By Gioel Gioacchino

‘Live in the now’ is the mantra of ‘good living’ I have been focusing on in the last few years. As I understand it, living in the now does not prescind being responsible, or planning ahead. Instead, it suggests that ‘surrendering’ to the present moment, exploring all its nuances, its possibilities, can make my experience more vivid. Future possibilities, after all, can only be generated in the now – in a sense the now holds all future knowledge and possibilities.

So while I am seriously focusing on being in the now, I get hired as research officer at IDS to work on foresight – a toolkit of methodologies to explore the systematic understanding of future possibilities. How ironic, I thought, and I launched myself into it. I read and I read, trying to wrap my head around how IDS researchers have been looking into the future of different development issues. I learned about scenario building, and was fascinated by the possibility of using narratives to capture multiple possible realities.

Flexing the foresight muscles

On 15 October, IDS hosted a conference on ‘Foresight and international development’. It was a ‘cosy’ event: 30 ‘experts’ sitting around a table and discussing the whys and hows of foresight.

Foresight is uncomfortable for many academics and practitioners used to ‘evidence based approaches’. Inevitably, the future is elusive, uncertain and unpredictable. As Jim Sumberg put it when wrapping up the event, ‘doing foresight requires a whole set of different muscles that as researchers we don’t usually exercise’.

The conference, which was followed by a foresight workshop organised by Frances Seballos, left me with more question than answers (as it should).

I left the event thinking ‘I am missing something?’. So I tried to ask myself the question: Why foresight?

There is something almost instinctual about looking at the future. But our ‘foresight instinct’ is not a strong enough reason to coordinate expensive projects.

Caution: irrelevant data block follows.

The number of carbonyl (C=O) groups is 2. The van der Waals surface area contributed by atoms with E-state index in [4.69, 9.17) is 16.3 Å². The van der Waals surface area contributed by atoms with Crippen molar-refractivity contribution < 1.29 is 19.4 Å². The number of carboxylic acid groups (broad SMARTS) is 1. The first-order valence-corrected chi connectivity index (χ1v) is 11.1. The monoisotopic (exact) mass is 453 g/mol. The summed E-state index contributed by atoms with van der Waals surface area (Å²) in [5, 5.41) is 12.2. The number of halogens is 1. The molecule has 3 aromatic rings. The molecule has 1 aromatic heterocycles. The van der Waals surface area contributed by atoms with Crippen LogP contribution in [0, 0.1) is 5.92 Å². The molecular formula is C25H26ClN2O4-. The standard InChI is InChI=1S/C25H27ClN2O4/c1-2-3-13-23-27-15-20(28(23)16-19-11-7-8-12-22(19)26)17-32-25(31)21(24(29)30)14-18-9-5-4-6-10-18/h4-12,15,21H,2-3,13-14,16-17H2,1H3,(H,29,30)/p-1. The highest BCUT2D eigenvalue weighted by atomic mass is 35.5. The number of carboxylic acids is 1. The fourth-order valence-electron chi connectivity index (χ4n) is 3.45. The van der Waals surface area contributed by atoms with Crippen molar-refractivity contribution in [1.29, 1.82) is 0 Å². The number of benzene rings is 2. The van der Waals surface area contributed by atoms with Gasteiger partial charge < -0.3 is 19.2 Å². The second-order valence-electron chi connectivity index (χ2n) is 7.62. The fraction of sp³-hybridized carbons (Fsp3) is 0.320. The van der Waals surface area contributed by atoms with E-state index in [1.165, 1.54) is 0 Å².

The foresight literature stresses ‘preparedness’: preparing for multiple possible futures builds resilience.

Foresight exercises are by nature reductionist, they will never completely account for the complexity of future possibilities. While preparedness and resilience are reassuring terms, I was not completely convinced.

Our life is exciting precisely because we cannot sit down and plan who we will be in ten years. Yet, following the logic that the future is locked in a now that has not yet matured, we must have some agency in the future. So this is not about preparing and building resilience for a set of non-normative inevitable futures…


So why foresight?

Today, a close friend of mine posted this status update on Facebook: ‘Dreams of the future reveal more about the mind of the dreamer than the future itself.’

This resonated with me. Foresight could help question the ‘dreams’ of imagined future realities.

In the foresight approach that IDS has adopted so far, researchers organise workshops involving stakeholders in a process of collectively coming up with the drivers of change expected to influence the future. Key drivers are converted into spectrums – participants at this stage are asked to reflect on what could be the two extremes to how a driver might evolve over time. By triangulating two spectrums, participants develop narratives of a set of ‘plausible future scenarios’.